Macron Proposes New Method to Revive Karabakh Talks

By Asbarez | Saturday, 03 October 2020

French President Emanuel Macron in Riga, Latvia on Sept. 30

French President Emanuel Macron in Riga, Latvia on Sept. 30

‘Turkey Has Crossed the Red Line,’ Macron Accuses Ankara

French President Emmanuel Macron said in a statement Friday that he had spoken on the phone successively with Prime Minister Nikol Pashinyan and Azerbaijani President Ilham Aliyev about the situation in Nagorno-Karabakh and had proposed a new method to restart talks within the OSCE Minsk group, Reuters reported.

Reiterating his calls for a cessation to hostilities, Macron said work would start from Friday evening, as he upped his efforts to broker mediation in his role as co-chair of the OSCE Minsk group.

Earlier on Friday, Macron accused Turkey of “crossing the red line,” demanding that Ankara explain what he said was the arrival of jihadist fighters in Azerbaijan. He also urged NATO to face up to its ally’s actions, Agence France Presse reported.

“A red line has been crossed, which is unacceptable,” Macron said. “I urge all NATO partners to face up to the behavior of a NATO member.

“France’s response is to ask Turkey for an explanation on this point,” Macron said, speaking
after a summit in Brussels at which EU leaders agreed to threaten Turkey with sanctions over its gas drilling in Cypriot waters.

On Thursday, Macron announced that he had proof of Turkey deploying mercenaries—jihadists—to Azerbaijan to fight against Artsakh and Armenian forces. The Russian foreign ministry and a U.S. defense department source corroborated Macron’s claim.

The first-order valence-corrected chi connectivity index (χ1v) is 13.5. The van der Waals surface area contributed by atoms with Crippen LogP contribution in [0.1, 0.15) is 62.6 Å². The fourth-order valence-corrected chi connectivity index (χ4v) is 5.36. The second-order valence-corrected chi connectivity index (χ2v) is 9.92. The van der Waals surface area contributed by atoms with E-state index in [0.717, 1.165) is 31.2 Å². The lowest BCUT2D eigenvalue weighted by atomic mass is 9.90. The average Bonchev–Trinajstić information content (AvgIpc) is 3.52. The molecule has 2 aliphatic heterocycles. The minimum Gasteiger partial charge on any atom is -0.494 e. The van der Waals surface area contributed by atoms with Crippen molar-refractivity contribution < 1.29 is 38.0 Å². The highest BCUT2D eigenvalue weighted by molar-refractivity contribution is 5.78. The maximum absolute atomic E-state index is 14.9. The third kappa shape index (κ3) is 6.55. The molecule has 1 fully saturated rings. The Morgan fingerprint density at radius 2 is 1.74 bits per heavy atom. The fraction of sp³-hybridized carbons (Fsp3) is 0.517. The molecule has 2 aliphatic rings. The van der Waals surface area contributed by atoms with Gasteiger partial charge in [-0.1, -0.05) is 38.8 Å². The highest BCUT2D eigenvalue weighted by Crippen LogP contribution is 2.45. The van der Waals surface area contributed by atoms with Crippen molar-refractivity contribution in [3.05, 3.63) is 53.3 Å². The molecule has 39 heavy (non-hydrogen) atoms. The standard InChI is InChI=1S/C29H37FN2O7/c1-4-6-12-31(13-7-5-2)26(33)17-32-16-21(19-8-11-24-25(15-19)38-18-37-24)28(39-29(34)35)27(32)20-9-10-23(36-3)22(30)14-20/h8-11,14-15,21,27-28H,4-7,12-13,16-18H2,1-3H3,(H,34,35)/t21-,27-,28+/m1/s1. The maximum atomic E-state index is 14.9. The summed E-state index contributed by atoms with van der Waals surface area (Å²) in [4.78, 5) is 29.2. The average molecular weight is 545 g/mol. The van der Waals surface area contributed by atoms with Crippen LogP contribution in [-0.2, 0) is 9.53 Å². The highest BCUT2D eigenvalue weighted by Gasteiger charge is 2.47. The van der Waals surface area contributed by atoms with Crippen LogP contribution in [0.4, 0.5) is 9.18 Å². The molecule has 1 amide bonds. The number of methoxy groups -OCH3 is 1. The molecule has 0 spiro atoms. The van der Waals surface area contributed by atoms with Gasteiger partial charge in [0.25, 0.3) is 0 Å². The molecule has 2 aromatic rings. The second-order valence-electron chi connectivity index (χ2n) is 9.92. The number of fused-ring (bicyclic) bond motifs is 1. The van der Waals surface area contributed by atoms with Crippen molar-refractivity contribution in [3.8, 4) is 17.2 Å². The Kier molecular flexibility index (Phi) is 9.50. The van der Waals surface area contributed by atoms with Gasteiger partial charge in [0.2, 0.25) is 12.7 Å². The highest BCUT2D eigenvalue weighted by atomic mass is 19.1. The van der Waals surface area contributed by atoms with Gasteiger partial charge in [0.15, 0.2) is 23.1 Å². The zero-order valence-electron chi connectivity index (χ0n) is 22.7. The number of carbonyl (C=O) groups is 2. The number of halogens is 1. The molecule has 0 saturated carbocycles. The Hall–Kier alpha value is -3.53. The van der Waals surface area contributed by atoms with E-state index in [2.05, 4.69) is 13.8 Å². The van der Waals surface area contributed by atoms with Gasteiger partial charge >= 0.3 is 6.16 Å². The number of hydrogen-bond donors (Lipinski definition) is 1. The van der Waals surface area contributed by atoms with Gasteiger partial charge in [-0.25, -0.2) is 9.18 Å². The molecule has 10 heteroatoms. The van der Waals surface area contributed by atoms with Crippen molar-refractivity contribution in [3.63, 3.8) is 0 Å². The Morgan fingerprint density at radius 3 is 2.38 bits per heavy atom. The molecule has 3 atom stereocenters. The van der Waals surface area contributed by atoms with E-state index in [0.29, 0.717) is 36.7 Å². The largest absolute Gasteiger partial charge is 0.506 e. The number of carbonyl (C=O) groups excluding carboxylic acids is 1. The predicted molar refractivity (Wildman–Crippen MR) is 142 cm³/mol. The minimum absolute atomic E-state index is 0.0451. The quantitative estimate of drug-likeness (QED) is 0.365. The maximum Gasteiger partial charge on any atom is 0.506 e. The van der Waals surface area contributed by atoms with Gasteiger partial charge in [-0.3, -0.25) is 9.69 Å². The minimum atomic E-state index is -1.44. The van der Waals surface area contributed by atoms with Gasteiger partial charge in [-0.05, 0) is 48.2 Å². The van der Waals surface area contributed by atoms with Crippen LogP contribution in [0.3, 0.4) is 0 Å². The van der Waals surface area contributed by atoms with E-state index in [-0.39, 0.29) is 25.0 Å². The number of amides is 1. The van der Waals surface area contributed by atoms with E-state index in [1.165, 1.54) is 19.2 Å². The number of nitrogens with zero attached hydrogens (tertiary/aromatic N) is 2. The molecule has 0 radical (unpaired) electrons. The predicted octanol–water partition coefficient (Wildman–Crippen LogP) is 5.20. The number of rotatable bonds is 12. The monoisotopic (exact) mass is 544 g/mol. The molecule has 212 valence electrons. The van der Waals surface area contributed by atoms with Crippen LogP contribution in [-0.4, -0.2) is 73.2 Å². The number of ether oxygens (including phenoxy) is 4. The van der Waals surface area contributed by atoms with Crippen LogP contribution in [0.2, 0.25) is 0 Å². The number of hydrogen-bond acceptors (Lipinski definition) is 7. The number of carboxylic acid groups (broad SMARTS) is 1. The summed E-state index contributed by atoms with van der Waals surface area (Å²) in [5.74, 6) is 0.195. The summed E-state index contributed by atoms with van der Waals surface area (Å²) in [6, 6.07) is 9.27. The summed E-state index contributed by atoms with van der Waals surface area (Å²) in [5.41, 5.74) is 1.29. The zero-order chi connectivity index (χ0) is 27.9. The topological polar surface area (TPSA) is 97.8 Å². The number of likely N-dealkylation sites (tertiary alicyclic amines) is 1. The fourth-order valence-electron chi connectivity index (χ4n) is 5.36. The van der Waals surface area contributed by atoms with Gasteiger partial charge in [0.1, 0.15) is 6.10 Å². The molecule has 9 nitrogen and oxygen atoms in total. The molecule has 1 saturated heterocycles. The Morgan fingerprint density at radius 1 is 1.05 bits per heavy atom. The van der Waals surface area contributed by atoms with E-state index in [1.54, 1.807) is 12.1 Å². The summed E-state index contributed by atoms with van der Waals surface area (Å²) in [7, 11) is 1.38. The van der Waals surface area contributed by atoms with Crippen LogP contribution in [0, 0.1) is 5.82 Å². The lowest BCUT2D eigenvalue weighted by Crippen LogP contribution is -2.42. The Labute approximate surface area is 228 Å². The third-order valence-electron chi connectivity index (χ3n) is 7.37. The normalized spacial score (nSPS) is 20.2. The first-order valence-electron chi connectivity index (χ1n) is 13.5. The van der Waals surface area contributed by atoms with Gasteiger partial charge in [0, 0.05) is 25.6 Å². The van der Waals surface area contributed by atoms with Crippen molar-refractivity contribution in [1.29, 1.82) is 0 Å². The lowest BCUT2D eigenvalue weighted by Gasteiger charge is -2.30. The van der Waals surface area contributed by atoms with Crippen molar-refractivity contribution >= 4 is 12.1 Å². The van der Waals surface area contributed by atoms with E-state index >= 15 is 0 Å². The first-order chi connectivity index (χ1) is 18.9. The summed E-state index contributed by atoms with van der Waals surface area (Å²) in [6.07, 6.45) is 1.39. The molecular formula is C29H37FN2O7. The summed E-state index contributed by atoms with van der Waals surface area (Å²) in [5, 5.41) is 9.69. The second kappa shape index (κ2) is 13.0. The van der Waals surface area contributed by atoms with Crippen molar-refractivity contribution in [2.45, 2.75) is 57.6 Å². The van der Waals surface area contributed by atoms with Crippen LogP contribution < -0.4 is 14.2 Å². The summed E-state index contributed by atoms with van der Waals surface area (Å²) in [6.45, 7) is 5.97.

Macron reportedly has been infuriated by the escalation of tensions around Artsakh.

He said that intelligence reports had established that 300 Syrian fighters drawn from “jihadist groups” from the Syrian city of Aleppo had passed through the Turkish city of Gaziantep en route for Azerbaijan.

“These fighters are known, tracked and identified,” he alleged, adding that he would call Turkey’s President Recep Tayyip Erdogan “in the coming days.”

Macron this week condemned what he called Turkey’s “reckless and dangerous” statements backing Azerbaijan.

While visiting Riga, the Latvian capital on Wednesday, Macron called Turkey’s posturing in support of Azerbaijan’s military aggression against Artsakh “risky.”

“I have noticed the political statements made by Turkey (in favor of Azerbaijan), which I find to be inconsiderate and risky,” Macron said in a news conference in Riga.

“France is concerned by the warlike messages from Turkey which is in favor of Azerbaijan’s reconquering Nagorno-Karabakh. And that we won’t accept it,” he added.

Claiming that it was Azerbaijan last weekend that started the conflict, Macron said “something has been happening since July,” apparently referencing Azerbaijan’s brazen attack on civilian and military targets in Armenia’s Tavush Province, which began on July 12.

“It was determined that the attacks on Sunday came from Azerbaijan,” claimed Macron during the Riga press conference, adding that “both sides must comply with the cease-fire.”

Macron said that Armenia’s sovereignty and people should be respected, urging against any statements that would raise tensions.

The presidents of the OSCE Minsk Group chairing countries—France, Russia, the United States—issued a joint statement Thursday calling on the Armenia and Azerbaijan to cease “hostilities” and return to the negotiating table.

n conversations with Prime Minister Nikol Pashinyan on Friday, Macron, Russian President Vladimir Putin and President Trump’s national security advisor Robert O’Brien all pointed to the joint announcement as a blueprint for the resumption of the peace talks.